Do You Want to Know Why Germans Are So Blunt?

Why are Germans so blunt?

“Why are Germans so blunt?” my clients or friends ask frequently. If you knew me personally, you’d agree with my husband that my French blood has mixed well with the German tendency to be direct. However, this is an easy question to answer: Germans are not rude; they just prefer clear communication and dislike beating around the bush. What someone perceives as bluntness is more of a cultural misunderstanding than impolite behavior.

After one last oral exam, my daughter will graduate from the German School in a few days. We all know that she will finish with honors, so I feel confident enough to talk about Mister S., one of her former science teachers and one of the most controlled and direct Germans I’ve ever met.

Mr. S. is a serious person who I’ve never seen smile. Once a year, for three years, I’ve met him during parent-teacher conferences, in the cafeteria, or occasionally at some school events. Usually, when you’ve known somebody for a while, you can expect, even in Germany, to move on to lighter topics or at least to make some small talk. But, Mr. S. always sticks to the facts, informing me how often Jasmine raised her hand, arrived late, or forgot to do her homework. He reminds me which grades she achieved (really good and really bad) and instruct me to talk to her about her behavior in class.

Mr. S. is a good example of the cliché that many foreigners attribute to Germans. He’d meet you with a brisk nod, gesture for you to take a seat, and immediately start to talk. His notes are always neat and organized, and did I mention that he never smiles?

I’ve already demystified the alleged German lack of humor in another post (“Seriously, do Germans have a sense of humor?“). It’s time now to talk about German directness.

Why are Germans blunt?

What someone perceives as bluntness from a German person is more of a cultural misunderstanding than an impolite behavior. There is no room for ambiguity in German communication; they say exactly what they mean because they value directness and honesty. Of course, they don’t mean to be rude and rarely notice the impact of their directness on people from other cultures. Mr. S. probably wouldn’t recognize himself in my earlier story. If he did, he wouldn’t see anything wrong with his behavior.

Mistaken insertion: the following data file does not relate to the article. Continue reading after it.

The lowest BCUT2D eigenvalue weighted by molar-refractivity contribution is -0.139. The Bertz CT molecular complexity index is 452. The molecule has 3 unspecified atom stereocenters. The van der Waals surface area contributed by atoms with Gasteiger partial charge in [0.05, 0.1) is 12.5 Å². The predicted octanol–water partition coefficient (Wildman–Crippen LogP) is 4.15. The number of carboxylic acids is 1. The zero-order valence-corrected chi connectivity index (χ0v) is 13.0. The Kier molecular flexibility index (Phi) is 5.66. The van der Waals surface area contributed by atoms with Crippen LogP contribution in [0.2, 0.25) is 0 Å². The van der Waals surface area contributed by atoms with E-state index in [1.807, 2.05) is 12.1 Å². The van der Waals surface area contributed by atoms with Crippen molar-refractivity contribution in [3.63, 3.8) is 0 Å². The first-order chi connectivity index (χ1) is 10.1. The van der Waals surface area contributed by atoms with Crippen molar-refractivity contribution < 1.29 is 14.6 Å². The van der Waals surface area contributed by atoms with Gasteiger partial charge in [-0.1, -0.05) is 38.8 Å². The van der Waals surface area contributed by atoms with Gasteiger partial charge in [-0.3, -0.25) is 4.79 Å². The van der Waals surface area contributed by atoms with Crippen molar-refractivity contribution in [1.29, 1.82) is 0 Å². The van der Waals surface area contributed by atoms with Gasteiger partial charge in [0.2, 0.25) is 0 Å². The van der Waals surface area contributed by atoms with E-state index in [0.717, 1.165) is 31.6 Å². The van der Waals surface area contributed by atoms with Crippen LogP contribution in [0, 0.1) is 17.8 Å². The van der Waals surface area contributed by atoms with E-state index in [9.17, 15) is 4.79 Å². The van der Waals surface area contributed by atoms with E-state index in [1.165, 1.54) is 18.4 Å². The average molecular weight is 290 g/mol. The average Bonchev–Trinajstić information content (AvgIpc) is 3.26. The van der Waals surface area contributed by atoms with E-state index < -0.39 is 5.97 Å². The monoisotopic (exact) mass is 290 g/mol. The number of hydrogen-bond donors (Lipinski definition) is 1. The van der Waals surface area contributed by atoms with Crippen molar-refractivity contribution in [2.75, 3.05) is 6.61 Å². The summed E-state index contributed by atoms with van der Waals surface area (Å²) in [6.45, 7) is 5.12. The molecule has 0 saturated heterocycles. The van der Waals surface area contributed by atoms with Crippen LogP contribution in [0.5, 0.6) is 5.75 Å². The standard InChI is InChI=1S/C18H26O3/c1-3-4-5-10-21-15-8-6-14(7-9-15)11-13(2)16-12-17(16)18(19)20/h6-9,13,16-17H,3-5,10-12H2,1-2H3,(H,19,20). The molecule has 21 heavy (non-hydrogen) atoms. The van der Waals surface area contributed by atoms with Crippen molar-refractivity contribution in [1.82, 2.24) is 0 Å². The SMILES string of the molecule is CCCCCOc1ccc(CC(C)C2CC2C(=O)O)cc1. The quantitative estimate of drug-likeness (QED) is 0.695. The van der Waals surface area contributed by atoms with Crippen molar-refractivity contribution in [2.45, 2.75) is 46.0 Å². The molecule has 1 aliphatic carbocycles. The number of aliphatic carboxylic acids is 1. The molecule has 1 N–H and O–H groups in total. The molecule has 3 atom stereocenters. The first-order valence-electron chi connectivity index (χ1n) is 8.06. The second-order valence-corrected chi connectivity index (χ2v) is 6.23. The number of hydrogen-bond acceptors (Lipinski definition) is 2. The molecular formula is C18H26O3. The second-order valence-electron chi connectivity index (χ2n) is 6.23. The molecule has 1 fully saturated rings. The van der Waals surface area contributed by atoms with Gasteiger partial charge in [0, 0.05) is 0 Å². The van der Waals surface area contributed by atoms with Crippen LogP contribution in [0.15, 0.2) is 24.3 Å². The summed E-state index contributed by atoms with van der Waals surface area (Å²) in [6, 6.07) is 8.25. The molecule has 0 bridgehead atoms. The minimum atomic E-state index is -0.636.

According to Edward T. Hall, a late American cross-cultural researcher, “The German language is much more literal than English. This means Germans are conditioned from early childhood to be exact in the meaning of words.”

I first learned German at school in France, and I became fluent after moving to the country. In my first job, my German boss always asked me to rewrite her emails because she knew they were too rude for French managers. The first time I did, she was really excited about my work and loved my more temperate tone.

In Doing Business with Germans, Sylvia Schroll-Machl explains that “A clear question gets a clear answer . . . Germans consider this to be the most honest, straightforward, authentic, and believable way to behave.”

Plus, besides honesty, Germans highly appreciate efficiency. Being direct just saves them time!

Of course, I have to quote Adam Fletcher’s hilarious book How to be German. Fletcher doesn’t explain if Germans are blunt or not, but he concedes that “Once you’ve practiced regularly getting to the point, you may find the way to be short very enjoyable.”

How should you deal with German directness?

Don’t take it personally; it’s just the way Germans are. Think about their bluntness as a type of goal-oriented behavior. They say what they want, what they think, and how they feel. Period.

In Germany, my husband got scolded for mowing our lawn on Sunday. Another time, a foreigner rang to ask why my son was crying so loud, as she could hear him from the street. A colleague once told me I was wrong to go back to work while my child was only a few months old since the child would turn into a criminal. My list could go on and on. The point is that almost all Germans act similarly. Some will be nicer and ask you with a smile not to mow on Sunday. Others will lecture you about why Sunday is the Lord’s Day when everyone should rest.

Avoid hasty generalizations!

Germans have been export champions for years. In that time, they have collected a lot of experience by working with foreigners in or outside of Germany. I know many direct Germans who don’t fit into the “rude” category. They are well-behaved, curious, and aware of their bad reputation. They can make small talk and work on establishing a relationship.